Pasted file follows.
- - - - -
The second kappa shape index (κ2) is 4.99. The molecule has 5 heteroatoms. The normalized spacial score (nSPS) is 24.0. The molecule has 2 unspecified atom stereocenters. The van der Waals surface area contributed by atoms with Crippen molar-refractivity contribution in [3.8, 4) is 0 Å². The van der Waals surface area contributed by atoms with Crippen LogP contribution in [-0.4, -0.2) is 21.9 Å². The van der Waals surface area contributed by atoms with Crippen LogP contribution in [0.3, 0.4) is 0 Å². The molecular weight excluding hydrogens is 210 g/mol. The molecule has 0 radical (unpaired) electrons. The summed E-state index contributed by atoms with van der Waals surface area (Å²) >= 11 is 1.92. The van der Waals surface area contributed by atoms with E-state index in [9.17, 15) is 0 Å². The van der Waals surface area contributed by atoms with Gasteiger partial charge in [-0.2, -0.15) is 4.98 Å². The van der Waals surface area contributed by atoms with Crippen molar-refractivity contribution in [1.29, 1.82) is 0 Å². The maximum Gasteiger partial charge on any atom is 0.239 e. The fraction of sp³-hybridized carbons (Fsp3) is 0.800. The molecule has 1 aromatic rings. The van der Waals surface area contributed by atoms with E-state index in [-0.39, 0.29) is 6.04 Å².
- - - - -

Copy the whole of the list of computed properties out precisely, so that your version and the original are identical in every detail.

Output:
The second kappa shape index (κ2) is 4.99. The molecule has 5 heteroatoms. The normalized spacial score (nSPS) is 24.0. The molecule has 2 unspecified atom stereocenters. The van der Waals surface area contributed by atoms with Crippen molar-refractivity contribution in [3.8, 4) is 0 Å². The van der Waals surface area contributed by atoms with Crippen LogP contribution in [-0.4, -0.2) is 21.9 Å². The van der Waals surface area contributed by atoms with Crippen LogP contribution in [0.3, 0.4) is 0 Å². The molecular weight excluding hydrogens is 210 g/mol. The molecule has 0 radical (unpaired) electrons. The summed E-state index contributed by atoms with van der Waals surface area (Å²) >= 11 is 1.92. The van der Waals surface area contributed by atoms with E-state index in [9.17, 15) is 0 Å². The van der Waals surface area contributed by atoms with Gasteiger partial charge in [-0.2, -0.15) is 4.98 Å². The van der Waals surface area contributed by atoms with Crippen molar-refractivity contribution in [1.29, 1.82) is 0 Å². The maximum Gasteiger partial charge on any atom is 0.239 e. The fraction of sp³-hybridized carbons (Fsp3) is 0.800. The molecule has 1 aromatic rings. The van der Waals surface area contributed by atoms with E-state index in [-0.39, 0.29) is 6.04 Å².